RISK AND UNCERTAINTY
An example of a risky situation is one in which we can say that there is a 70% probability that returns from a project will be in excess of RWF100 million but a 30% probability that returns will be less than RWF100 million. If we cannot predict an outcome or assign probabilities, we are faced with an uncertain situation.
Risk involves situations or events which may or may not occur, but whose probability of occurrence can be calculated statistically and the frequency of their occurrence predicted from past records. Thus insurance deals with risk.
Uncertain events are those whose outcome cannot be predicted with statistical confidence
In everyday usage the terms risk and uncertainty are not clearly distinguished. If you are asked for a definition, do not make the mistake of believing that the latter is a more extreme version of the former. It is not a question of degree, it is a question of whether or not sufficient information is available to allow the lack of certainty to be quantified. As a rule, however, the terms are used interchangeably.
People may be risk seekers, risk neutral or risk averse.
A risk seeker is a decision maker who is interested in the best outcomes no matter how small the chance that they may occur.
A decision maker is risk neutral if s/he is concerned with what will be the most likely outcome.
A risk averse decision maker acts on the assumption that the worst outcome might occur.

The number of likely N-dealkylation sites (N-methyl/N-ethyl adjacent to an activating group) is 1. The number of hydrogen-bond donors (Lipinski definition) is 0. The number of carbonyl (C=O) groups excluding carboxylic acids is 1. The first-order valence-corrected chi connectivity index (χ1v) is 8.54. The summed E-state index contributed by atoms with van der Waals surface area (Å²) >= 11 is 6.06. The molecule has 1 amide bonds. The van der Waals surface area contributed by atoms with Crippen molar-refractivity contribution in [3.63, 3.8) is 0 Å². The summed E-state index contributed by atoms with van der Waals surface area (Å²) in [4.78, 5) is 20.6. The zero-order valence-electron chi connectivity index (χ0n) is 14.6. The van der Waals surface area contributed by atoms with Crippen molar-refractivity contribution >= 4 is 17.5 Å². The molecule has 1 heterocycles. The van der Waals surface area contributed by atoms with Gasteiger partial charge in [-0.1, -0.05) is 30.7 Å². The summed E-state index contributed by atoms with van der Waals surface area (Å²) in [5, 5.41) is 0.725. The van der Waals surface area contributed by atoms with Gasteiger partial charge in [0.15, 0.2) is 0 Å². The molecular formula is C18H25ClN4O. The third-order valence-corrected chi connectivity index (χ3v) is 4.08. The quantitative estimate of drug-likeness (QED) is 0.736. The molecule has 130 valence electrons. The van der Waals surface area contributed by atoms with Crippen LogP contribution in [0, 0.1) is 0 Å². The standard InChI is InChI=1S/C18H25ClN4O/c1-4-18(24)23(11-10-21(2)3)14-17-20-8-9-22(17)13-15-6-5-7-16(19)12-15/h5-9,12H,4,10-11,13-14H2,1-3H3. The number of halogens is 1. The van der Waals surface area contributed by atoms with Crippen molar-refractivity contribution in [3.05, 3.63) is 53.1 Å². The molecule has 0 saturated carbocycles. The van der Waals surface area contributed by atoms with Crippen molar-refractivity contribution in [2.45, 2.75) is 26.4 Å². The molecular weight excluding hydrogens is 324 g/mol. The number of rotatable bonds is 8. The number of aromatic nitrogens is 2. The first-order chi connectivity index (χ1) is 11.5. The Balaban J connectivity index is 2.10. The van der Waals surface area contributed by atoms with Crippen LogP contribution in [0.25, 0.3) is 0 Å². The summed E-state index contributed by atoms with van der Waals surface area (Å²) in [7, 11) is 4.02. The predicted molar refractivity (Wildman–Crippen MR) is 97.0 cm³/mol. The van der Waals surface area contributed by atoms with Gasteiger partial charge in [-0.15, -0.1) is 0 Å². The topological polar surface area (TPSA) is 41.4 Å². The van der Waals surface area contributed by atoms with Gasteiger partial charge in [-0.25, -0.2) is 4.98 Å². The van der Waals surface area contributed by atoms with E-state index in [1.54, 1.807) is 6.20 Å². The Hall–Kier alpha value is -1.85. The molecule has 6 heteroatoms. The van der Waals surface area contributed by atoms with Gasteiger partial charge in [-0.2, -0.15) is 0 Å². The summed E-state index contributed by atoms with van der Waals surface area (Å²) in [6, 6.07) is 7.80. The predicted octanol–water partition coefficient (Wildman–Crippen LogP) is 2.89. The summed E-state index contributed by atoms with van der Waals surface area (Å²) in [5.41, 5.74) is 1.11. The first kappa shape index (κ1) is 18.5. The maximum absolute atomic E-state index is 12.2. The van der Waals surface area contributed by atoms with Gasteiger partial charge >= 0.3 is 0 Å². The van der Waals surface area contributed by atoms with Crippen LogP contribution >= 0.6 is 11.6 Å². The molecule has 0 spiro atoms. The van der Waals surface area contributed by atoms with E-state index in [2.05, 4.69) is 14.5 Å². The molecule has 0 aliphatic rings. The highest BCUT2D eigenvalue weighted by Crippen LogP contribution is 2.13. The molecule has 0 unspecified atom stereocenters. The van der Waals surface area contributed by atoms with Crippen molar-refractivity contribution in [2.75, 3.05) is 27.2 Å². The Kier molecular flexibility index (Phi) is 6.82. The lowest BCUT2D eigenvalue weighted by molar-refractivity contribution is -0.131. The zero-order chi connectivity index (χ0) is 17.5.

This has clear implications for managers and organisations. A risk seeking manager working for an organisation that is characteristically risk averse is likely to make decisions that are not congruent with the goals of the organisation. There may be a role for the management accountant here, who could be instructed to present decision-making information in such a way as to ensure that the manager considers all the possibilities, including the worst.
ALLOWING FOR UNCERTAINTY
Management accounting directs its attention towards the future and the future is uncertain. For this reason a number of methods of taking uncertainty into consideration have evolved.
Research techniques to reduce uncertainty
Market research can be used to reduce uncertainty.
Market research is the systematic process of gathering, analysing and reporting data about markets to investigate, describe, measure, understand or explain a situation or problem facing a company or organisation.
Market research involves tackling problems. The assumption is that these problems can be solved, no matter how complex the issues are, if the researcher follows a line of enquiry in a systematic way, without losing sight of the main objectives. Gathering and analysing all the facts will ultimately lead to better decision making.
The role of market research
In the last 20 years or so market research has become a much more widespread activity. Organisations – in the private sector, the public sector and the not-for-profit sector – rely on research to inform and improve their planning and decision making.
Market research enables organisations to understand the needs and opinions of their customers and other stakeholders. Armed with this knowledge they are able to make better quality decisions and provide better products and better services.